It’s been two years now since Portugal decided to shut down its last coal plant after 30 years in service. The decision came eight years sooner than planned and showed that the country is aiming high as part of its transition to cleaner energy sources. Now, Portugal has achieved an impressive new record, running only on renewables for six straight days.
The country experienced 149 consecutive hours during which energy from renewable sources (largely wind and solar) exceeded the industrial and household consumption needs. Between 4 am on October 31st and 9 am on November 6th, for six days, 1,102 GW of power were generated, exceeding the national consumption for the same period by 262 GW.
During these 149 hours, two more milestones were achieved. The first, between 10 pm on October 31st and 9 am on November 6th, saw renewable energy production exceeding the national electric system’s needs without resorting to thermal power generation (fossil fuels) for 131 straight hours, tripling the previous record from 2021.
The second milestone was achieved between 10 am on November 1st and 9 am on November 5th. For 95 consecutive hours, renewable energy production exceeded consumption without the need for natural gas combined cycle plants, and Portugal was even able to export electricity to Spain — breaking the previous record of 52 hours set in 2018.
For Redes Energéticas Nacionais (REN), the company responsible for the transmission of very high voltage electricity and natural gas in Portugal, the new records show the country is on the right path. “Portugal has been maintaining a sustainable trajectory in progressively integrating indigenous renewable sources,” REN said in a press release.
Silently, making progress
Portugal might not be the first country that comes to mind when you think of renewables, but their progress so far places them among the countries leading the charge. The country aims to generate 85% of its electricity from clean energy by 2030, shutting down all of its natural-gas-fired power plants by 2040 and becoming carbon neutral by 2045.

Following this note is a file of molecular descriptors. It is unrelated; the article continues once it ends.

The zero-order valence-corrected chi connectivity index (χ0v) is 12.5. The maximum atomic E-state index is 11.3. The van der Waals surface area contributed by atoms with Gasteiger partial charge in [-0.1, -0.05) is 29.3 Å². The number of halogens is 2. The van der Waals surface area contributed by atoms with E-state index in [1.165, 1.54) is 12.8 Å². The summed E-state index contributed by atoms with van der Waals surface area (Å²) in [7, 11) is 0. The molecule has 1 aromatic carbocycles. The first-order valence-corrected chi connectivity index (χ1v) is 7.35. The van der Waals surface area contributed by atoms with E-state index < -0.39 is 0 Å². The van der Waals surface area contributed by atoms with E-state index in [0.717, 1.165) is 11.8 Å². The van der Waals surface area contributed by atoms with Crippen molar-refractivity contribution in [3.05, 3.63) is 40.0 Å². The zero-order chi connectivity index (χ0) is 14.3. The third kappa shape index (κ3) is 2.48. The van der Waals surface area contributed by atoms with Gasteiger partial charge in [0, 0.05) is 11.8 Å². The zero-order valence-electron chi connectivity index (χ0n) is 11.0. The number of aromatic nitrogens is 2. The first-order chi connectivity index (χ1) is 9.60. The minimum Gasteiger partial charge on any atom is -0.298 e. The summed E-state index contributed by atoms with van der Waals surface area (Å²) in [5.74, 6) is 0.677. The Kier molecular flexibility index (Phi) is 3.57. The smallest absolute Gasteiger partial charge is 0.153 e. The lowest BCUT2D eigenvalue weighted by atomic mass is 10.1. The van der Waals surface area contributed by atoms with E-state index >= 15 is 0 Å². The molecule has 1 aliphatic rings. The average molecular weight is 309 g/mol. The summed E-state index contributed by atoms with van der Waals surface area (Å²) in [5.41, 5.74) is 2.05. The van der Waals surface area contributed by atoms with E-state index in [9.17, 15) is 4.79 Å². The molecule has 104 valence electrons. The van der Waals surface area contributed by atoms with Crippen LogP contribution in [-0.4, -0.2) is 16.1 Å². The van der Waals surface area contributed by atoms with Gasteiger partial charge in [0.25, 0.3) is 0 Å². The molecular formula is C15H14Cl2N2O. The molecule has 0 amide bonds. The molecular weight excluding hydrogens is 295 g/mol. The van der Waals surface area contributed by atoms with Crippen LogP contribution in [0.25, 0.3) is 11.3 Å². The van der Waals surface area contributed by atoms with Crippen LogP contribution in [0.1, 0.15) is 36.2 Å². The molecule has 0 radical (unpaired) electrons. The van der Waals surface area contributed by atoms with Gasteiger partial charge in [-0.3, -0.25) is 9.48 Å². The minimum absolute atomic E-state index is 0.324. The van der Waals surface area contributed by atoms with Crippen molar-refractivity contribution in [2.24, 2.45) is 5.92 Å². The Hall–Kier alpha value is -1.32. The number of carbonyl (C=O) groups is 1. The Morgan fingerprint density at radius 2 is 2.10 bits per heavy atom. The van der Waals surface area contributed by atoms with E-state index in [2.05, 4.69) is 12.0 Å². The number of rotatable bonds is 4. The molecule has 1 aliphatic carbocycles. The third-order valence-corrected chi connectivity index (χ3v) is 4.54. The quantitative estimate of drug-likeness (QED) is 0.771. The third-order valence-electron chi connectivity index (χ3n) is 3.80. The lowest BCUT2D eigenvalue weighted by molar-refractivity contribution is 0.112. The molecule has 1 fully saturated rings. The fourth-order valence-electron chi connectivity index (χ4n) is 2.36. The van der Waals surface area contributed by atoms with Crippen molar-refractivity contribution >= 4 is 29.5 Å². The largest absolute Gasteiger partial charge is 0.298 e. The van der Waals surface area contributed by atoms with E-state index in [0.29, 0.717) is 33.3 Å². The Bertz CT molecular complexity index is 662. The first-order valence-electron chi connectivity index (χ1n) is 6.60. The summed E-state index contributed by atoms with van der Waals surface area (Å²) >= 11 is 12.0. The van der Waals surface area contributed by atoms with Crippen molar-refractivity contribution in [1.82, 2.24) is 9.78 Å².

Countries pledged in the Paris Agreement to limit the increase in the global average temperature to “well below 2 °C” above pre-industrial levels, making efforts to limit the temperature increase to 1.5 °C. Reaching those targets requires a transformation of the world’s energy sector, the most relevant one in terms of greenhouse gas emissions.
Portugal committed to an energy transition earlier than the rest of the European Union. In 2016, it pledged to reach net-zero carbon emissions by 2050, several years before the EU committed to that step as a group. The country is one of the handful EU member states (along with Belgium and Sweden) that said no to coal as an energy source.
Since January, renewables have satisfied 56% of Portugal’s energy needs. Wind accounted for 24% of that, followed by hydro (18%), solar (8%) and biomass (6%). The rest comes from fossil fuels, largely imported, which means the country still has work to do. The government hopes to address this by expanding solar and offshore wind energy production.
“Portugal is entering the next stage of its energy transition. Wind power and interconnection made it possible for Portugal to phase out coal in 2021; solar is now pushing gas off the grid,” Matt Ewen, a data analyst at Ember, an independent energy think tank, said in May, after Portugal had broken another renewable energy record.